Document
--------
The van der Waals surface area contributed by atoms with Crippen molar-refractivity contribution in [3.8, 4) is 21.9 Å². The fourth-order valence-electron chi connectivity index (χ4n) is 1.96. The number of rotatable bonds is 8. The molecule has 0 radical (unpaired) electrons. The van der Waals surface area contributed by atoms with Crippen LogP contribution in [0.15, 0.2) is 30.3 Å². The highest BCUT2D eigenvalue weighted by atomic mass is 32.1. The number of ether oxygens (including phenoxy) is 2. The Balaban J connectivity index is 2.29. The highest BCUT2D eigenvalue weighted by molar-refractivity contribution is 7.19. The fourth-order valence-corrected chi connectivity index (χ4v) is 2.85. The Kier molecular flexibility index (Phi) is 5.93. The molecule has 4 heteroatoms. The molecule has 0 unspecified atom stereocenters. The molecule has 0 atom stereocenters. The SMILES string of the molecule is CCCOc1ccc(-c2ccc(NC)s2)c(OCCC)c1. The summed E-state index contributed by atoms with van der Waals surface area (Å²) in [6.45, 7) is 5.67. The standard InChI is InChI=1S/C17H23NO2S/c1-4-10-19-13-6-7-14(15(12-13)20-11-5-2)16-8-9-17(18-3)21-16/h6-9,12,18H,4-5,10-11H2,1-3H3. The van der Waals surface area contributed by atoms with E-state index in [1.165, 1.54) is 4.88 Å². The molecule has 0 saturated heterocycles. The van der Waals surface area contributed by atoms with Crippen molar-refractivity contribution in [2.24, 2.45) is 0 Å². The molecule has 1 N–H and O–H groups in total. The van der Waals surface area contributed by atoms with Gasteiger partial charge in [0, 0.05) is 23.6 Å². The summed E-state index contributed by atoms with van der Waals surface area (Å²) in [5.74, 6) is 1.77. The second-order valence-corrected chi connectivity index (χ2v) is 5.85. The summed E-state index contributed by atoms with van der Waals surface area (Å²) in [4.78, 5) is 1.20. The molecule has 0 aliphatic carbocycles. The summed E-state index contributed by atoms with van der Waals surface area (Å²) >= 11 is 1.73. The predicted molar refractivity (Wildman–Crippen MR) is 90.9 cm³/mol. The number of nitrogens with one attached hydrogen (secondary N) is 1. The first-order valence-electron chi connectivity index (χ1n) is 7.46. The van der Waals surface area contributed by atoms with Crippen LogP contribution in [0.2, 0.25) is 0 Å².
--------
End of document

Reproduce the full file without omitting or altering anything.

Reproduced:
The van der Waals surface area contributed by atoms with Crippen molar-refractivity contribution in [3.8, 4) is 21.9 Å². The fourth-order valence-electron chi connectivity index (χ4n) is 1.96. The number of rotatable bonds is 8. The molecule has 0 radical (unpaired) electrons. The van der Waals surface area contributed by atoms with Crippen LogP contribution in [0.15, 0.2) is 30.3 Å². The highest BCUT2D eigenvalue weighted by atomic mass is 32.1. The number of ether oxygens (including phenoxy) is 2. The Balaban J connectivity index is 2.29. The highest BCUT2D eigenvalue weighted by molar-refractivity contribution is 7.19. The fourth-order valence-corrected chi connectivity index (χ4v) is 2.85. The Kier molecular flexibility index (Phi) is 5.93. The molecule has 4 heteroatoms. The molecule has 0 unspecified atom stereocenters. The molecule has 0 atom stereocenters. The SMILES string of the molecule is CCCOc1ccc(-c2ccc(NC)s2)c(OCCC)c1. The summed E-state index contributed by atoms with van der Waals surface area (Å²) in [6.45, 7) is 5.67. The standard InChI is InChI=1S/C17H23NO2S/c1-4-10-19-13-6-7-14(15(12-13)20-11-5-2)16-8-9-17(18-3)21-16/h6-9,12,18H,4-5,10-11H2,1-3H3. The van der Waals surface area contributed by atoms with E-state index in [1.165, 1.54) is 4.88 Å². The molecule has 0 saturated heterocycles. The van der Waals surface area contributed by atoms with Crippen molar-refractivity contribution in [2.24, 2.45) is 0 Å². The molecule has 1 N–H and O–H groups in total. The van der Waals surface area contributed by atoms with Gasteiger partial charge in [0, 0.05) is 23.6 Å². The summed E-state index contributed by atoms with van der Waals surface area (Å²) in [5.74, 6) is 1.77. The second-order valence-corrected chi connectivity index (χ2v) is 5.85. The summed E-state index contributed by atoms with van der Waals surface area (Å²) in [4.78, 5) is 1.20. The molecule has 0 aliphatic carbocycles. The summed E-state index contributed by atoms with van der Waals surface area (Å²) >= 11 is 1.73. The predicted molar refractivity (Wildman–Crippen MR) is 90.9 cm³/mol. The number of nitrogens with one attached hydrogen (secondary N) is 1. The first-order valence-electron chi connectivity index (χ1n) is 7.46. The van der Waals surface area contributed by atoms with Crippen LogP contribution in [0.2, 0.25) is 0 Å².